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Barbara Lombardo of Saratoga Springs, NY, is a journalism adjunct at University at Albany and retired executive editor of The Saratogian, The Record and the Community News. Follow her on Twitter @Barb_Lombardo.

Tuesday, July 21, 2015

After 38 years in the newsroom, it's a wrap

My workplace since June 20, 1977.
On Thursday I’ll help put together The Saratogian’s Pink Sheet racing section for Opening Day at Saratoga Race Course, and then call it a day for the final time – ending 38 years at my full-time workplace since grad school.
I was in college during the Vietnam War and Watergate and was stirred by the power of the press to do good. I discovered journalism was fun, and I was good at it.
I lucked out landing a reporting job at The Saratogian (where Linda Glazer Toohey was my first of 11 publishers) and rose up the ranks in a great place to live and work. Christy Bulkeley made me one of the few women managing editors in the country; there was never a line at the ladies room during national editors’ conferences.
I’ve loved most of the job: the chase of a “good” story, depth reporting and strong writing, news that somehow makes a difference, the simple joy a well-written headline that fits in print, helping staffers improve their craft, the hectic deadline-driven environment, meeting interesting people who do amazing things, getting to know (at least a little) about a lot of stuff.
After years of running The Saratogian newsroom, I was promoted in 2014 to be top editor also of our sister paper, The Record, merging the two newsrooms into a single reporting and editing operation and striving to serve the audiences of both dailies, not to mention the readers of our weekly Community news in southern Saratoga County.
Newsrooms are not known for their feng shui
But that consolidation was nothing compared to the single most exciting – and challenging – change in the news business during my career: the Internet.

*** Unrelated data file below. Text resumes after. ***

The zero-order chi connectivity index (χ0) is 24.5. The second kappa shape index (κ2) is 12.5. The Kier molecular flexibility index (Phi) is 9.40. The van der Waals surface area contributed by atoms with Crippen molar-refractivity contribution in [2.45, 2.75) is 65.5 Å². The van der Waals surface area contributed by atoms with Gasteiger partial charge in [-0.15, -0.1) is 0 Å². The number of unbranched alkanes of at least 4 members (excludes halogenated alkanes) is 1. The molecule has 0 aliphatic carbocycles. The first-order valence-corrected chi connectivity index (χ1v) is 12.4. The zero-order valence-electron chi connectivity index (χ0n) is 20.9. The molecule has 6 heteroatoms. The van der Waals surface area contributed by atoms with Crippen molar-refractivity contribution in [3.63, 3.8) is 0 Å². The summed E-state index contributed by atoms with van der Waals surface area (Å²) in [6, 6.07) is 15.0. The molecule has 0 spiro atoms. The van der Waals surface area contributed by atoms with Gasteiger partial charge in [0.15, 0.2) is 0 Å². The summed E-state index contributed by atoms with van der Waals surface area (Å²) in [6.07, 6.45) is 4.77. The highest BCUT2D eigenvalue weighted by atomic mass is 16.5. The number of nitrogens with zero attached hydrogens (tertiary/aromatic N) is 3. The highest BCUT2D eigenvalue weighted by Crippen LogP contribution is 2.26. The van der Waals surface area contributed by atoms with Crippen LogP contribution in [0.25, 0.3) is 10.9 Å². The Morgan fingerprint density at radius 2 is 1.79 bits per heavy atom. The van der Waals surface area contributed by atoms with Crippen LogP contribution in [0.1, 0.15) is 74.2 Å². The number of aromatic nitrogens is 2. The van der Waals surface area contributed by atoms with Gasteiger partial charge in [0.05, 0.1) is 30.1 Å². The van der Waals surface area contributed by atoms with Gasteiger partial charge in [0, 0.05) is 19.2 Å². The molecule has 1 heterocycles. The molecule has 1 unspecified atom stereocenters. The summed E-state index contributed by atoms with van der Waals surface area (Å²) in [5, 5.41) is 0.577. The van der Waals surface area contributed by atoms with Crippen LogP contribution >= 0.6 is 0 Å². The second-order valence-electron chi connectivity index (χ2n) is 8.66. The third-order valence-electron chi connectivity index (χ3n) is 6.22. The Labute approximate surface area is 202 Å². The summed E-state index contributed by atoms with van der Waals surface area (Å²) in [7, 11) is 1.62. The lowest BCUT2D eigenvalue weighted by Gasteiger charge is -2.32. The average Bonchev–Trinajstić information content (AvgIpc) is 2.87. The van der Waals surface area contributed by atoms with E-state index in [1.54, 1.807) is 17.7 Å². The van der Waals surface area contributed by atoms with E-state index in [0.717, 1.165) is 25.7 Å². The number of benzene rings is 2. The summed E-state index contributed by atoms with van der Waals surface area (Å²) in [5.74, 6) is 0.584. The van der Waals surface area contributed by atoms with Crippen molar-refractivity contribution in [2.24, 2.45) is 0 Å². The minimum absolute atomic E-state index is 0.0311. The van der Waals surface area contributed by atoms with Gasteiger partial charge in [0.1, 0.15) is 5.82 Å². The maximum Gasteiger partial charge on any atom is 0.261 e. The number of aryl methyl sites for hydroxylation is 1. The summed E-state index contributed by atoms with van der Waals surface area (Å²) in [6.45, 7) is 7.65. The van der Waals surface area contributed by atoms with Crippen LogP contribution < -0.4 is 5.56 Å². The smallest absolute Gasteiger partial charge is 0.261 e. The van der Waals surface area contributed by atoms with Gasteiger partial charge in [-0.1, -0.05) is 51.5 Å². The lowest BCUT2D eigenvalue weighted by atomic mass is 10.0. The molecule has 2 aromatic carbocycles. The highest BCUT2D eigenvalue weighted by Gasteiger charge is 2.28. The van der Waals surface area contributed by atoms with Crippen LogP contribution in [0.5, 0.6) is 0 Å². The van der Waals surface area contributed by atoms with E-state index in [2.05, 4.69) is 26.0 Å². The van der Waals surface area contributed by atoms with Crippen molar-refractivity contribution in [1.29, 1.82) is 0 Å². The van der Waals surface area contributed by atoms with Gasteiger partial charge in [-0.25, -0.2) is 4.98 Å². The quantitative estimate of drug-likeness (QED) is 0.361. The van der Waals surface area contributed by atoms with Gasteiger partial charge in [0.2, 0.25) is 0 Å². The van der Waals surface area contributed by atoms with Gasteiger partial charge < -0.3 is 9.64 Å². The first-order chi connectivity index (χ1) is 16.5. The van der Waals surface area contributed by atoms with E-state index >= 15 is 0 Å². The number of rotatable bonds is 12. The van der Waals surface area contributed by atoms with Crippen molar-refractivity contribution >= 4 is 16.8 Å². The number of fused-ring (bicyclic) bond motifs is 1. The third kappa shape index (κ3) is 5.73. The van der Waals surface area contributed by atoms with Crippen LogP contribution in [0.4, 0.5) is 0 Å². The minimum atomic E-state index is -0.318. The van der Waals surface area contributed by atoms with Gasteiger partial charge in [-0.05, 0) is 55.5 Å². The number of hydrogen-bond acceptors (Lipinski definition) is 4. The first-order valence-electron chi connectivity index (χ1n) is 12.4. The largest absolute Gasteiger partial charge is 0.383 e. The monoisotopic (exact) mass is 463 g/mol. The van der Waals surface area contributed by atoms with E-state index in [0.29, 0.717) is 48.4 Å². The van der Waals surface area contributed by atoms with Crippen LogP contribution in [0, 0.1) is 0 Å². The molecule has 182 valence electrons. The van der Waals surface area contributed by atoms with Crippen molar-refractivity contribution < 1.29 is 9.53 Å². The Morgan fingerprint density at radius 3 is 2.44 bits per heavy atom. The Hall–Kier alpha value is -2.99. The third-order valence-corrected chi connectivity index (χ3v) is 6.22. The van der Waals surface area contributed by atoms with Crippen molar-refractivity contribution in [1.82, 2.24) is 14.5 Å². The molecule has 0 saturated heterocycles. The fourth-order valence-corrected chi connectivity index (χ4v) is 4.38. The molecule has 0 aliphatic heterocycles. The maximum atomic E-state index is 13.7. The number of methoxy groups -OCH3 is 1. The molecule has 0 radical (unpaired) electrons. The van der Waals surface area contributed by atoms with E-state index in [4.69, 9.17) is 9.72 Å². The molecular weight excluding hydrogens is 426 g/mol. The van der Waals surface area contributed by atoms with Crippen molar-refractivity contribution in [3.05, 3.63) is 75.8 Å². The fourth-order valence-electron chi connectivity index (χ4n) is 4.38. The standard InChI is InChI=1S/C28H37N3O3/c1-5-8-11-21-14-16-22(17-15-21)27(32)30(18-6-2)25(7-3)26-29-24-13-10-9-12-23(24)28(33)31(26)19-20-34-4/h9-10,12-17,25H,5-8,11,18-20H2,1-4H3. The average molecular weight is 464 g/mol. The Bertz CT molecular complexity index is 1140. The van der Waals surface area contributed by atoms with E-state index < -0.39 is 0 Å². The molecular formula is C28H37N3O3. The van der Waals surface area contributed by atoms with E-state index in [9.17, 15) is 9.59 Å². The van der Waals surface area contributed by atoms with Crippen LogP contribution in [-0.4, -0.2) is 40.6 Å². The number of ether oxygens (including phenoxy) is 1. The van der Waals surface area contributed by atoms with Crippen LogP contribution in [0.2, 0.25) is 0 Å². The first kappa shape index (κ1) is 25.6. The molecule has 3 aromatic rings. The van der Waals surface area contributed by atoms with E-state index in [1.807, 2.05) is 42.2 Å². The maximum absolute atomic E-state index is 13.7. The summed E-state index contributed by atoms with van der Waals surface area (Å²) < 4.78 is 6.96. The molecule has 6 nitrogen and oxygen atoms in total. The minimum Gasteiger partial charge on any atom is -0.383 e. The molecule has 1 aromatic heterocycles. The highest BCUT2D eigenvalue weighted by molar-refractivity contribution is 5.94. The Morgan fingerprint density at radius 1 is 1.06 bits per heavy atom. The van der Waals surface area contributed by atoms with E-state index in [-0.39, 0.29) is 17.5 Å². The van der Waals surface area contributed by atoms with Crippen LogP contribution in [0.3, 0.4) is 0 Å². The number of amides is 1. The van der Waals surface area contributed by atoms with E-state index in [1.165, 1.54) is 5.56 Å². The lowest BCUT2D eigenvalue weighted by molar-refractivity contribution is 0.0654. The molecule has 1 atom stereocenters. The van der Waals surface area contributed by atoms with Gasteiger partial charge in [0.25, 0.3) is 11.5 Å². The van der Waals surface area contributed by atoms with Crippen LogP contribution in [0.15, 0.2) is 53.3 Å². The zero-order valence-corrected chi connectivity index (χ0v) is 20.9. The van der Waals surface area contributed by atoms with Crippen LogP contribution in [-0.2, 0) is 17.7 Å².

It is fantastic to be able to report any time, from any place (with an Internet connection), unshackled by the constraints of a press. I love that content can be delivered to your phone. The challenge for news companies is to keep that content coming, and for the public to be savvy consumers of reliable news sources.
We aren't in it for the awards, but we're proud of them --
and we win an inordinate number for a small operation.
My belief in the importance of reporting – regardless of how it’s published – is as robust as it was four decades ago when I caught the journalism bug. When the company made its recent offer to accept voluntary layoffs, it felt like the right time for me to move on, allowing Louise Kilbara in advertising to continue her unchallengeable reign as the longest-tenured employee. I have tremendous faith in our products and staff in all the departments here at The Saratogian, The Record and the Community News.
When people ask me, “What are you going to do,” I offer the same reply my husband and I gave our first-born when he wanted to know what we did for the first nine years of marriage before he came along: Have fun.
Seriously.
I will continue to teach a journalism class at the University at Albany, which I’ve been doing since 2008. I intend to get back to writing regularly, stepping up the pace in this blog
. I will continue my volunteer work. I will no longer have lack of time as an excuse for the condition of my garden, my tennis game and my gut.
Before signing off, I want to tell you that I feel bad, to varying degrees, that I:
• Praised deserving staff members too infrequently.
• Didn’t write more.
Superhorse welcomes
visitors to 20 Lake Ave.